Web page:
Moll Flanders relates the end of her first loveless marriage of convenience, in a crude, matter-of-fact way: “It concerns the story in hand very little to enter into the further particulars of the family … only to observe that I had two children by him, and that at the end of five years he died” (Defoe, Moll Flanders 63).

She quickly discovers that “marriages were … the consequence of politic schemes for forming interests, and carrying on business” and that “money only made a woman agreeable” (72–73). Whenever possible, both Moll and Roxana in Defoe’s 1724 novel choose husbands who are rich, abandon those who turn out to be impoverished and resort to theft and prostitution in order to survive when they happen to be on their own. For her disintegrated morality, Moll Flanders is branded by her own author in the Preface as anti-hero, not an exemplar to follow.

A transgressor of conventional boundaries of gender and respectability, she is associated with “folly and wickedness,” and “levity and looseness”, features acceptable in men only, as opposed to the classically feminine virtues of penitence and inner beauty that she lacks.

It is no accident that Daniel Defoe chooses a male, Robinson Crusoe, to illustrate the precepts of a good Christian life and hard-earned conversion. His “wickedness” is never bodily; Robinson remains a sexual embryo throughout the major part of the narrative.

Unlike those of his female counterparts, his urges throughout the two decade stay on the island are never sexual. It seems that just as the death of a beautiful woman is the most poetic subject, moral degeneration is similarly best illustrated with the use of a female body.

It must be remembered that the eighteenth- and nineteenth-centuries are still an era when “religion and literature were primary and interdependent vehicles of apprehension” (Auerbach 219). A female sinner is more abhorrent, especially when sinning involves the management of her own body.

Richardson’s heroines are likewise equipped with emotional endurance and determination to have their own way, all within the limits of their inferior social position.

‘Pamela, or Virtue Rewarded’ (1740–41) begins with the Preface by the Editor, in which he declares that the purpose of the work is to “improve the Minds of the Youth of both Sexes…. to inculcate Religion and Morality….. to give practical examples” (Pamela 3). Similarly, ‘Clarissa: or The History of a Young Lady’ (1748–49) offers a character who is declared to be “an exemplar to her sex” (Richardson, Clarissa 1: xiv).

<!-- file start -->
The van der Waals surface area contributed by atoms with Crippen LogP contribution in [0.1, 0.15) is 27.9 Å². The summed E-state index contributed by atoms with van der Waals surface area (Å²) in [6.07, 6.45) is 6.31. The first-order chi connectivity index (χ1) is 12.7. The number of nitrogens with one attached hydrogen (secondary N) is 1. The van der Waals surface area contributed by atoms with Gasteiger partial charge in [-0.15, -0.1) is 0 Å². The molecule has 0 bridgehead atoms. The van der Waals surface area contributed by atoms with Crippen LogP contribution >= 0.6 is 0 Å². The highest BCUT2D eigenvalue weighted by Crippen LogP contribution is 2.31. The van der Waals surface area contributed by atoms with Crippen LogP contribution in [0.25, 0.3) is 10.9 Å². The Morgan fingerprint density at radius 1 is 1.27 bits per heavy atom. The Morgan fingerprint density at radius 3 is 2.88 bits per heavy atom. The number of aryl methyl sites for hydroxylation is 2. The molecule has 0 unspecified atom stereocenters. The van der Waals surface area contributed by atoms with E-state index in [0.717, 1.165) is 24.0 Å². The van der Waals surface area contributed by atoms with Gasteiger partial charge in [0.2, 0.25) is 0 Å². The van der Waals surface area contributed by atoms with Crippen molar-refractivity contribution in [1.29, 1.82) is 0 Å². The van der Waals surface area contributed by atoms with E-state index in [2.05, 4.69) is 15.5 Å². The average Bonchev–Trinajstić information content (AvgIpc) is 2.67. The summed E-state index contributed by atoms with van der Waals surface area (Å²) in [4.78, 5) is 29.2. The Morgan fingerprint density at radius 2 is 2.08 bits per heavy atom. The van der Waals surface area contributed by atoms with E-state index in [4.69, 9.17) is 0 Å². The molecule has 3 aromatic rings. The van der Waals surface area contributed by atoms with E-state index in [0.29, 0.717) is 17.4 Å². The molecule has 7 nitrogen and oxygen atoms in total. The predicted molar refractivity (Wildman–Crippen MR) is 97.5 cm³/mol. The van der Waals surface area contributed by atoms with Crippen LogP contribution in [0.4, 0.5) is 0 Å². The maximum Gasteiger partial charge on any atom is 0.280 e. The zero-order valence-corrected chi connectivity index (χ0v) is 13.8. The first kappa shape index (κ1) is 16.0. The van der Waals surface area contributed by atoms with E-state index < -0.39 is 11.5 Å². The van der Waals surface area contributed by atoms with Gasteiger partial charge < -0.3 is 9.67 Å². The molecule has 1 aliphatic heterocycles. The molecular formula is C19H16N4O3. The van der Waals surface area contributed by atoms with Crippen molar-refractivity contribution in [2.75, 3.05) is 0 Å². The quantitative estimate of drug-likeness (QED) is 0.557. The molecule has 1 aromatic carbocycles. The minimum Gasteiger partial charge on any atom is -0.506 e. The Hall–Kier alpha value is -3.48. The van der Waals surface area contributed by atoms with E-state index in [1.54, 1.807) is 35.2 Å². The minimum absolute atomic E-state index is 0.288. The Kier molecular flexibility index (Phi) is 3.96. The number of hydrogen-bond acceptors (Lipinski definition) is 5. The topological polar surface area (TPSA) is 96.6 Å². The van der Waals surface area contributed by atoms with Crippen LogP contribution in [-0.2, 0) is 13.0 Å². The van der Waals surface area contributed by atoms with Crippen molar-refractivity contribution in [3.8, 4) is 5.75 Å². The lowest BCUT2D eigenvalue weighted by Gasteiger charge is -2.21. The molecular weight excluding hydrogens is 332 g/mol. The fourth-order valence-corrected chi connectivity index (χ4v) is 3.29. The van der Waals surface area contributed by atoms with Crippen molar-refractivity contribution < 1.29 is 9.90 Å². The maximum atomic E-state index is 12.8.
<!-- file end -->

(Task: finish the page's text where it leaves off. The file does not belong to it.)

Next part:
Richardson’s heroines are not morally transgressive the way Defoe’s women are. On the contrary, sex is out of the question for each of them, therefore in the end they each get their reward.

There is much more inwardness in Richardson’s epistolary narratives, self-preoccupation and pinpoint presentation of fluctuation of emotions. In both these novels, psychological and sociological acuity is intriguing.

The first part of Pamela depicts the eponymous character’s entrapment by her puritan upbringing which clashes with her awakening sexuality; her book-fed expectations of encounter with a gentle-man conflict with the reality offered by a vulgar libertine.

Pamela’s first meetings with Mr B are loaded with conflicting emotion and gender and class concerns. “Who would have you otherwise, you foolish slut,” “D–n you!… for a little Witch; I have no Patience with you,” is what Pamela gets from him (40). Is Mr B, Justice of the Peace, not a transgressor of decorum and propriety here? These streams of invective manifest his frustration at being unable to discipline and possess his double inferior: a servant and a woman. Pamela cannot resort to the same vulgarity: she may not swear to her master as a housemaid. But she can use the weapons of her innate sensitivity and innocence, and, above these, her intellect. Whenever Mr B offends her, she stands up for herself.

In this respect, in the promiscuous reality of Richardson’s aristocratic villains, Pamela (and later Clarissa) is a transgressive character: she dares to oppose his libertine expectations of female subservience.

In their verbal clashes, her inferior, conventionally-belittled femininity wins, founded on the only available resources of reason and logic. Whenever he resorts to emotion and loses his temper in an “unmanly” fashion, she summons her “manly” intellect and erudition, and disables him.

Pamela earned volleys of criticism for celebrating a cunning hypocrite who cleverly engineers her master plan. Condemnation came mainly from male readers, Fielding among them (Watt). But perhaps Pamela should be read as another instance of an undefeated, though distressed, survivor.

Even though she is designed to epitomise orthodox femininity, she is more than mere victimised passivity. Left at the mercy of her master — her own father’s support no more than a couple of inflated letters and impractical maxims — she is literally trapped on Mr B’s estate and later imprisoned in his country house.